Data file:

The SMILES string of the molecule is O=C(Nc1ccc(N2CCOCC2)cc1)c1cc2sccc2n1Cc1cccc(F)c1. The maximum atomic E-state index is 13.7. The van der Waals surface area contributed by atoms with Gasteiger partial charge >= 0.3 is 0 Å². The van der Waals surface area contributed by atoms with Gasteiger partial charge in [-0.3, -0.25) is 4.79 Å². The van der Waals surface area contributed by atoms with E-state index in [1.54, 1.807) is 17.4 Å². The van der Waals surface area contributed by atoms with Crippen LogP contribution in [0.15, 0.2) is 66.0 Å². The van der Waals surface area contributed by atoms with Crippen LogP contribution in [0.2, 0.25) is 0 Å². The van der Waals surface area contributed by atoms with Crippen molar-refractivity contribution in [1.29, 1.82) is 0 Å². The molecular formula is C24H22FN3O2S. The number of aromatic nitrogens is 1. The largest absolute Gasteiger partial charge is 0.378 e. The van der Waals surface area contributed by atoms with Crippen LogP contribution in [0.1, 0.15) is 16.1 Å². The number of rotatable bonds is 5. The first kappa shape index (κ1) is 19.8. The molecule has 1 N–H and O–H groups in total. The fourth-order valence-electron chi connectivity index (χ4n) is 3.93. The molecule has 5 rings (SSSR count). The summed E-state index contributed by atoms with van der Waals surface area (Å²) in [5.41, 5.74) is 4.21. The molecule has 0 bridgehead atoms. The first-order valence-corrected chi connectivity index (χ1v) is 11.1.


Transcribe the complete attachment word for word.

The SMILES string of the molecule is O=C(Nc1ccc(N2CCOCC2)cc1)c1cc2sccc2n1Cc1cccc(F)c1. The maximum atomic E-state index is 13.7. The van der Waals surface area contributed by atoms with Gasteiger partial charge >= 0.3 is 0 Å². The van der Waals surface area contributed by atoms with Gasteiger partial charge in [-0.3, -0.25) is 4.79 Å². The van der Waals surface area contributed by atoms with E-state index in [1.54, 1.807) is 17.4 Å². The van der Waals surface area contributed by atoms with Crippen LogP contribution in [0.15, 0.2) is 66.0 Å². The van der Waals surface area contributed by atoms with Crippen LogP contribution in [0.2, 0.25) is 0 Å². The van der Waals surface area contributed by atoms with Crippen molar-refractivity contribution in [1.29, 1.82) is 0 Å². The molecular formula is C24H22FN3O2S. The number of aromatic nitrogens is 1. The largest absolute Gasteiger partial charge is 0.378 e. The van der Waals surface area contributed by atoms with Crippen LogP contribution in [0.1, 0.15) is 16.1 Å². The number of rotatable bonds is 5. The first kappa shape index (κ1) is 19.8. The molecule has 1 N–H and O–H groups in total. The fourth-order valence-electron chi connectivity index (χ4n) is 3.93. The molecule has 5 rings (SSSR count). The summed E-state index contributed by atoms with van der Waals surface area (Å²) in [5.41, 5.74) is 4.21. The molecule has 0 bridgehead atoms. The first-order valence-corrected chi connectivity index (χ1v) is 11.1.